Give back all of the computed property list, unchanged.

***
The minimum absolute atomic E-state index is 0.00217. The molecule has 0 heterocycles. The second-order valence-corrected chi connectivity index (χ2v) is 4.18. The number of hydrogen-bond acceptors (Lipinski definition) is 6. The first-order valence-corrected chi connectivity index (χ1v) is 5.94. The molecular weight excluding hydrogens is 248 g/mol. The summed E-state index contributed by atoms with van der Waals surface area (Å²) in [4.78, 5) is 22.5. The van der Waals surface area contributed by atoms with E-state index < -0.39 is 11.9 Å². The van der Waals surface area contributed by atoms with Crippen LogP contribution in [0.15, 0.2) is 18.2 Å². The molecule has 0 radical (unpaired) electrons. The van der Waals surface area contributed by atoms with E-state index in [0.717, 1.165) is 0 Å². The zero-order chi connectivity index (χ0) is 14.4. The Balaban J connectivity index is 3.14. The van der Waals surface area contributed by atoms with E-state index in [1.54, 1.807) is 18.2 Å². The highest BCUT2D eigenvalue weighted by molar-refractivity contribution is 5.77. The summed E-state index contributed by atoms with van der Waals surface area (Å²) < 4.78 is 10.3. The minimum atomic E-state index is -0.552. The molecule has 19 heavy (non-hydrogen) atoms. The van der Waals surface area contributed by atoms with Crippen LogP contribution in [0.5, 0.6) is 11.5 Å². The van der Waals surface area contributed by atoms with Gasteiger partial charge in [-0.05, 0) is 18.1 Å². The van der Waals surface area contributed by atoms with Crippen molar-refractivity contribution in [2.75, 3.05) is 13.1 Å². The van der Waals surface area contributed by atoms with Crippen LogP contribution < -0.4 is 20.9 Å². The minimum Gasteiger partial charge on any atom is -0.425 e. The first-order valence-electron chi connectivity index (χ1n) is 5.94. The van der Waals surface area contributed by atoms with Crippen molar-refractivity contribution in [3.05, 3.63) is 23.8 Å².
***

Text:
The minimum absolute atomic E-state index is 0.00217. The molecule has 0 heterocycles. The second-order valence-corrected chi connectivity index (χ2v) is 4.18. The number of hydrogen-bond acceptors (Lipinski definition) is 6. The first-order valence-corrected chi connectivity index (χ1v) is 5.94. The molecular weight excluding hydrogens is 248 g/mol. The summed E-state index contributed by atoms with van der Waals surface area (Å²) in [4.78, 5) is 22.5. The van der Waals surface area contributed by atoms with E-state index < -0.39 is 11.9 Å². The van der Waals surface area contributed by atoms with Crippen LogP contribution in [0.15, 0.2) is 18.2 Å². The molecule has 0 radical (unpaired) electrons. The van der Waals surface area contributed by atoms with E-state index in [0.717, 1.165) is 0 Å². The zero-order chi connectivity index (χ0) is 14.4. The Balaban J connectivity index is 3.14. The van der Waals surface area contributed by atoms with E-state index in [1.54, 1.807) is 18.2 Å². The highest BCUT2D eigenvalue weighted by molar-refractivity contribution is 5.77. The summed E-state index contributed by atoms with van der Waals surface area (Å²) < 4.78 is 10.3. The minimum atomic E-state index is -0.552. The molecule has 19 heavy (non-hydrogen) atoms. The van der Waals surface area contributed by atoms with Crippen LogP contribution in [0.5, 0.6) is 11.5 Å². The van der Waals surface area contributed by atoms with Gasteiger partial charge in [-0.05, 0) is 18.1 Å². The van der Waals surface area contributed by atoms with Crippen molar-refractivity contribution in [2.75, 3.05) is 13.1 Å². The van der Waals surface area contributed by atoms with Crippen LogP contribution < -0.4 is 20.9 Å². The minimum Gasteiger partial charge on any atom is -0.425 e. The first-order valence-electron chi connectivity index (χ1n) is 5.94. The van der Waals surface area contributed by atoms with Crippen molar-refractivity contribution in [3.05, 3.63) is 23.8 Å².